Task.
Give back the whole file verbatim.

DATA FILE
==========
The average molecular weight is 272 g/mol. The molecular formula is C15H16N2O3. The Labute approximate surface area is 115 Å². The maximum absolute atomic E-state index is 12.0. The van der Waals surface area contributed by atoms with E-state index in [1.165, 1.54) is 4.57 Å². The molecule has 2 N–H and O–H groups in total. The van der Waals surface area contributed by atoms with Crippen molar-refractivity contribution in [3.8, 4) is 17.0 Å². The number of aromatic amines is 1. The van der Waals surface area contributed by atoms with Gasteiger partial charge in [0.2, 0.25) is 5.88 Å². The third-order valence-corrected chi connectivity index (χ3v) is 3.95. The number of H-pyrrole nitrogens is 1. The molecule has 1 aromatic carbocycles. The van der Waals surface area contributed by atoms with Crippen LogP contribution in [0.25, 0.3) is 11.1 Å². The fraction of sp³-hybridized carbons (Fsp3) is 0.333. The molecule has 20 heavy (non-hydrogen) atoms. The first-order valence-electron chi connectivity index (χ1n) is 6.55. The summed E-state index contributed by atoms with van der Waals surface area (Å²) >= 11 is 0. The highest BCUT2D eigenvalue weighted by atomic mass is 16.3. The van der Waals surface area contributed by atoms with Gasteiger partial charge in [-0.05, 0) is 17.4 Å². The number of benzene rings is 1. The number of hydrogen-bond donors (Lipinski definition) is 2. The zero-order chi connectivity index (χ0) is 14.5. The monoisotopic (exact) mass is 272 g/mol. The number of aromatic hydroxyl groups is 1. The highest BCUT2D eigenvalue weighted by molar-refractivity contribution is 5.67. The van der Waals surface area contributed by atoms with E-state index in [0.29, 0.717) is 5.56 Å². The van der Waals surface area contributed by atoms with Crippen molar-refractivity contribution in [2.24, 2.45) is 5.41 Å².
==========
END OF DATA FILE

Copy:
The average molecular weight is 272 g/mol. The molecular formula is C15H16N2O3. The Labute approximate surface area is 115 Å². The maximum absolute atomic E-state index is 12.0. The van der Waals surface area contributed by atoms with E-state index in [1.165, 1.54) is 4.57 Å². The molecule has 2 N–H and O–H groups in total. The van der Waals surface area contributed by atoms with Crippen molar-refractivity contribution in [3.8, 4) is 17.0 Å². The number of aromatic amines is 1. The van der Waals surface area contributed by atoms with Gasteiger partial charge in [0.2, 0.25) is 5.88 Å². The third-order valence-corrected chi connectivity index (χ3v) is 3.95. The number of H-pyrrole nitrogens is 1. The molecule has 1 aromatic carbocycles. The van der Waals surface area contributed by atoms with Crippen LogP contribution in [0.25, 0.3) is 11.1 Å². The fraction of sp³-hybridized carbons (Fsp3) is 0.333. The molecule has 20 heavy (non-hydrogen) atoms. The first-order valence-electron chi connectivity index (χ1n) is 6.55. The summed E-state index contributed by atoms with van der Waals surface area (Å²) >= 11 is 0. The highest BCUT2D eigenvalue weighted by atomic mass is 16.3. The van der Waals surface area contributed by atoms with Gasteiger partial charge in [-0.05, 0) is 17.4 Å². The number of benzene rings is 1. The number of hydrogen-bond donors (Lipinski definition) is 2. The zero-order chi connectivity index (χ0) is 14.5. The monoisotopic (exact) mass is 272 g/mol. The number of aromatic hydroxyl groups is 1. The highest BCUT2D eigenvalue weighted by molar-refractivity contribution is 5.67. The van der Waals surface area contributed by atoms with E-state index in [0.29, 0.717) is 5.56 Å². The van der Waals surface area contributed by atoms with Crippen molar-refractivity contribution in [2.24, 2.45) is 5.41 Å².